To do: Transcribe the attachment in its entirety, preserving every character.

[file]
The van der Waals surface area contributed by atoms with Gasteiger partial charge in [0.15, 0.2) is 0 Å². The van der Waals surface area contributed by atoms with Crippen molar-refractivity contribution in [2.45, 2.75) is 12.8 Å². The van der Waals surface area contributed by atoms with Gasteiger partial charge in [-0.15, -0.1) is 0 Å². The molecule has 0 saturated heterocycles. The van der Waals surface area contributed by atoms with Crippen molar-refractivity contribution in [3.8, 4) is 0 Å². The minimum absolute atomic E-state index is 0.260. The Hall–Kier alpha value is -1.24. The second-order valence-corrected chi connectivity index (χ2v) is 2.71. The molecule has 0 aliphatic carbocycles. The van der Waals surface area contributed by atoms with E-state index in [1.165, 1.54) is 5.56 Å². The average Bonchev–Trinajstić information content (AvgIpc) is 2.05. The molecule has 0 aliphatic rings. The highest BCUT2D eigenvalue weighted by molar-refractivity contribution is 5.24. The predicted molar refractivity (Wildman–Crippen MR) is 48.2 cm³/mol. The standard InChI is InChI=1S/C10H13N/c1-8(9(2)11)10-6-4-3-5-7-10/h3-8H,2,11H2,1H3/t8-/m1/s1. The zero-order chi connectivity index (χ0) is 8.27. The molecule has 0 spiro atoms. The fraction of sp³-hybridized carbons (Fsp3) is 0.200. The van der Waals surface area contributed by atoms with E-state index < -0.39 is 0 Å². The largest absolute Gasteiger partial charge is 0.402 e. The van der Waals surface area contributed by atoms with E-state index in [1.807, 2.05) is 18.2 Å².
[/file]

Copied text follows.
The van der Waals surface area contributed by atoms with Gasteiger partial charge in [0.15, 0.2) is 0 Å². The van der Waals surface area contributed by atoms with Crippen molar-refractivity contribution in [2.45, 2.75) is 12.8 Å². The van der Waals surface area contributed by atoms with Gasteiger partial charge in [-0.15, -0.1) is 0 Å². The molecule has 0 saturated heterocycles. The van der Waals surface area contributed by atoms with Crippen molar-refractivity contribution in [3.8, 4) is 0 Å². The minimum absolute atomic E-state index is 0.260. The Hall–Kier alpha value is -1.24. The second-order valence-corrected chi connectivity index (χ2v) is 2.71. The molecule has 0 aliphatic carbocycles. The van der Waals surface area contributed by atoms with E-state index in [1.165, 1.54) is 5.56 Å². The average Bonchev–Trinajstić information content (AvgIpc) is 2.05. The molecule has 0 aliphatic rings. The highest BCUT2D eigenvalue weighted by molar-refractivity contribution is 5.24. The predicted molar refractivity (Wildman–Crippen MR) is 48.2 cm³/mol. The standard InChI is InChI=1S/C10H13N/c1-8(9(2)11)10-6-4-3-5-7-10/h3-8H,2,11H2,1H3/t8-/m1/s1. The zero-order chi connectivity index (χ0) is 8.27. The molecule has 0 spiro atoms. The fraction of sp³-hybridized carbons (Fsp3) is 0.200. The van der Waals surface area contributed by atoms with E-state index < -0.39 is 0 Å². The largest absolute Gasteiger partial charge is 0.402 e. The van der Waals surface area contributed by atoms with E-state index in [1.807, 2.05) is 18.2 Å².